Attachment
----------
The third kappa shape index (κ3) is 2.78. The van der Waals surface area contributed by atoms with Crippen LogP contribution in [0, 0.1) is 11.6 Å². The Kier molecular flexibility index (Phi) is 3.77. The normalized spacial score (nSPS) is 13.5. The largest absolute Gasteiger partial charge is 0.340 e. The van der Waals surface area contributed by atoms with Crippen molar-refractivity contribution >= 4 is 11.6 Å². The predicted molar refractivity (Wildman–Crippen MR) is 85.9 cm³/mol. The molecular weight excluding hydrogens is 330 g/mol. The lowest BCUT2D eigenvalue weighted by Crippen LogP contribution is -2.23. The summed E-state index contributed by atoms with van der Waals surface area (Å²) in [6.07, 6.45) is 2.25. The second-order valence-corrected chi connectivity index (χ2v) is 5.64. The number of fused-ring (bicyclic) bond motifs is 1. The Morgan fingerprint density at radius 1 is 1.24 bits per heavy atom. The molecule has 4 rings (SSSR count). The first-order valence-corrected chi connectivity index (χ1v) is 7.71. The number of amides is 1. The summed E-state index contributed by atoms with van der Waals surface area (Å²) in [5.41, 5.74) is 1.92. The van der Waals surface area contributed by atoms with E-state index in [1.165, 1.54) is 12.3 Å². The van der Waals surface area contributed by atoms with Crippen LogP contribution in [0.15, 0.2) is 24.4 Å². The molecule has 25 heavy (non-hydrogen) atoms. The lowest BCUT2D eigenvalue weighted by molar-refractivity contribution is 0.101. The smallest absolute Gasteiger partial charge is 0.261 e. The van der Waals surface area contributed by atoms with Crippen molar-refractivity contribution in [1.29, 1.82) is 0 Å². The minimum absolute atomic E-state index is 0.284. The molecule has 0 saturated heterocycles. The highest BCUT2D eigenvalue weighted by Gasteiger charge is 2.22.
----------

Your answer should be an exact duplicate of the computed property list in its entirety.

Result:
The third kappa shape index (κ3) is 2.78. The van der Waals surface area contributed by atoms with Crippen LogP contribution in [0, 0.1) is 11.6 Å². The Kier molecular flexibility index (Phi) is 3.77. The normalized spacial score (nSPS) is 13.5. The largest absolute Gasteiger partial charge is 0.340 e. The van der Waals surface area contributed by atoms with Crippen molar-refractivity contribution >= 4 is 11.6 Å². The predicted molar refractivity (Wildman–Crippen MR) is 85.9 cm³/mol. The molecular weight excluding hydrogens is 330 g/mol. The lowest BCUT2D eigenvalue weighted by Crippen LogP contribution is -2.23. The summed E-state index contributed by atoms with van der Waals surface area (Å²) in [6.07, 6.45) is 2.25. The second-order valence-corrected chi connectivity index (χ2v) is 5.64. The number of fused-ring (bicyclic) bond motifs is 1. The Morgan fingerprint density at radius 1 is 1.24 bits per heavy atom. The molecule has 4 rings (SSSR count). The first-order valence-corrected chi connectivity index (χ1v) is 7.71. The number of amides is 1. The summed E-state index contributed by atoms with van der Waals surface area (Å²) in [5.41, 5.74) is 1.92. The van der Waals surface area contributed by atoms with E-state index in [1.165, 1.54) is 12.3 Å². The van der Waals surface area contributed by atoms with Crippen LogP contribution in [0.15, 0.2) is 24.4 Å². The molecule has 25 heavy (non-hydrogen) atoms. The lowest BCUT2D eigenvalue weighted by molar-refractivity contribution is 0.101. The smallest absolute Gasteiger partial charge is 0.261 e. The van der Waals surface area contributed by atoms with Crippen molar-refractivity contribution in [1.29, 1.82) is 0 Å². The minimum absolute atomic E-state index is 0.284. The molecule has 0 saturated heterocycles. The highest BCUT2D eigenvalue weighted by Gasteiger charge is 2.22.